The development of techonolgy has helped to upload traditional archives to digital platforms that people can use to share information easily and also prevent the risk of physical archive damage. The wide use of social networks in our daily lives also expands the definition of archive and causes our traces or “self-identity“ online to become a new kind of archive.
If you want to study a person, besides going through her/his resume, you can also check her/his Internet accounts. In the academic world, information from social media has already been used as a database. Lev Manovich uses the ten thousands random pictures to construct a database for his project called SELFIECITY (http://selfiecity.net/). Selfie pictures are selected from five cities and were analyzed by face analysis software. In this case, Instagram has participated as an archive.
Facebook, Twitter, and Instagram now are the three main social media platforms people use. In 2008, China banned Facebook, but Chinese created Renren as alternative. Twitter was banned the following year, and the Chinese launched Weibo. Luckily, China has not done anything to Instagram yet. Renren and Weibo are adopted from the originals but have altered to fit Chinese market and Chinese users. I’m not a frequent user of Renren, so I can only talk about Weibo.
The major difference of Weibo compared to Twitter considering their function as an archive is you can trace more information about this user on Weibo.
This is what a post will look like:
User A is whom you subscribed to, user B is whom user A subscribed to. You can tell where the post is originally from, and you can also tell how your subscriber found this post. The “forward” is likely the “retweet” in Twitter.
However, you can add comments while you retweet. You can also simply comment under the post by clicking “comment”, which will not be shown on your timeline. You can add @username to remind the author or any people about the tweet.
Weibo shows what kind of platform/which device system you are using to go onto weibo. It is beside the “time” part, after the “via”. It is determined by the weibo phone app.
If more than one people you subscribed retweeted this post, you can also see their “retweet” at the bottom.
When you click “forward” on user A’s retweet, you can see all the retweets made from user A. You can write down your own comment but only 85 characters remain due to pervious comments were being made. You have to share the length. There will be a double slash to separate the two opinions. Weibo considers this as part of your post. So you can delete or edit the previous opinions if you want. One thing about weibo is its privacy. You don’t have to make every tweet public. You can choose to tweet it as visible only to your own friends group. It also applies when you retweet. You can even retweet it via private message. It is like Facebook.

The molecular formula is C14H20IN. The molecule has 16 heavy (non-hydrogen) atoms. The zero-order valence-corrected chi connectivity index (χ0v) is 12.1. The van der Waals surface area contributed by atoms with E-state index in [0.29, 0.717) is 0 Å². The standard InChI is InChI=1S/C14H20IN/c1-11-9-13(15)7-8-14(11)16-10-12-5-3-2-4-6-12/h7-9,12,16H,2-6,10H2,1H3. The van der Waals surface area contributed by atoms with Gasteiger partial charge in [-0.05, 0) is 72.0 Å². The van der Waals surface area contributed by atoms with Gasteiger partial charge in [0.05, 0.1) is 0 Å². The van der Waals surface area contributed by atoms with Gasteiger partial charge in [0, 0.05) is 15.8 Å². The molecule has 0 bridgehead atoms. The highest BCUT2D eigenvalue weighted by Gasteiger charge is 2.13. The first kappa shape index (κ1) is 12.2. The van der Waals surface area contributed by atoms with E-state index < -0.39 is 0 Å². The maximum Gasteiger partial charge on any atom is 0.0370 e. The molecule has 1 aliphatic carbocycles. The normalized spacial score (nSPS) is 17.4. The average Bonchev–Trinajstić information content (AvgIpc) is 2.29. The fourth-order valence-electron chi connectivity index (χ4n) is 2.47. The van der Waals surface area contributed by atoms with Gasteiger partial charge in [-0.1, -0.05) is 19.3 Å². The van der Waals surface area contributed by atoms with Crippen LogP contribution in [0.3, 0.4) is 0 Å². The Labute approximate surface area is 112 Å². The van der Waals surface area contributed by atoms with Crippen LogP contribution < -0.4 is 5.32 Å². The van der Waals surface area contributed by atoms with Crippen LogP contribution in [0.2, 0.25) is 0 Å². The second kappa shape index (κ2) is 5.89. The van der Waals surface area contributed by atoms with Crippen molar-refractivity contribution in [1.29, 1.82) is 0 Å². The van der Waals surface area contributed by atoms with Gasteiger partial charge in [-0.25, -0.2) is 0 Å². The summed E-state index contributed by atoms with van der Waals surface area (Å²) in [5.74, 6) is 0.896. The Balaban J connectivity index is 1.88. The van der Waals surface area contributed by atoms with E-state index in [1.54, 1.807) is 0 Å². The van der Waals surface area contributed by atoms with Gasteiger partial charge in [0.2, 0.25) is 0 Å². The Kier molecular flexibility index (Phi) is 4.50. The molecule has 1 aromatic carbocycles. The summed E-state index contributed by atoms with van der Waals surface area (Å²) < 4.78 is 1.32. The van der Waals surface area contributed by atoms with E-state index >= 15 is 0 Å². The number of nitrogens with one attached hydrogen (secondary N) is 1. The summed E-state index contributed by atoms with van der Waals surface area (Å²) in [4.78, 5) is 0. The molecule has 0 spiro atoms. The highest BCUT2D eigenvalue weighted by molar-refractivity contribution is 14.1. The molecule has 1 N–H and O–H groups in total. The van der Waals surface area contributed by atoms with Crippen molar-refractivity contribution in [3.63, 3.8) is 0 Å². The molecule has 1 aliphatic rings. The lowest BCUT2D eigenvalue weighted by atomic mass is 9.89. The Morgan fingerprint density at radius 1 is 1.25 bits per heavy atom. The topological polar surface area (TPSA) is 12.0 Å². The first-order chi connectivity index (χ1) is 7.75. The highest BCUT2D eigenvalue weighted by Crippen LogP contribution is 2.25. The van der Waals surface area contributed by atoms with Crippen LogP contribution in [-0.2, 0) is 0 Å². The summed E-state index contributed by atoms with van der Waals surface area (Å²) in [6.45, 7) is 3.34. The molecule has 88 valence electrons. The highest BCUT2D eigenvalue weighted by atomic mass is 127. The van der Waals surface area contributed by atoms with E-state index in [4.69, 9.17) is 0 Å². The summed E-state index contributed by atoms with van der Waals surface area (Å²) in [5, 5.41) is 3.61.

You can go to the original post and check all the forwards (retweet) and comments made directly to the original post. And if you decide to forward directly from the original post, you have 140 characters to comment! Yay!
The “forward” (retweet) and comments allow for more ‘reposted’, engaged, threaded conversation. Twitter users can also share the tweet with her/his followers by retweeting. However, the tweet to be shared can’t be modified.
On weibo, user can do more than that. She or he can add comments or opinions to the retweeted tweet. The opinion is limited to 140 Chinese or 280 western characters.
This is how you “Weibo”.
You can see different potions to insert rich media like images, videos, music, emoticons and polls when you click “more”.
You can see different portions to insert rich media like images, videos, music, emoticons and polls when you click “more”.
Weibo in Chinese means “micro-blogging”, with its hierarchical comments to the original tweet, it seems quite easy to follow and participate in conversation. Weibo has adopted many features from Facebook to fit into the Twitter platform. These features such as the emoticon which people can use to tweet to total online strangers is a representation of the “online-identity”, which can be very different from the one in real life. Comments made when retweeting or those which are read after the previous tweet is also a process of self-consciousness and self-censorship. If you use Weibo as database to study an Internet phenomenon, the numbers of forwards and comments can show you directly how hot and trendy the post is.
One of the criticisms about Weibo is that it is not simple enough. The conversation may be fun but information can be overwhelming. You cannot directly quote from one comment to reply, which makes it hard to follow (but now Weibo learnt from Twitter again and had the feature of conversation that allows you see the information line). If the original poster deletes her/his post, you can no longer see it, which unlike on Twitter when you RT the tweet, it is on your timeline and no one can take it off.
However, simply being a database or archive, Weibo may have done enough.
Here are some English weibo accounts from celebrities if you want to explore weibo further: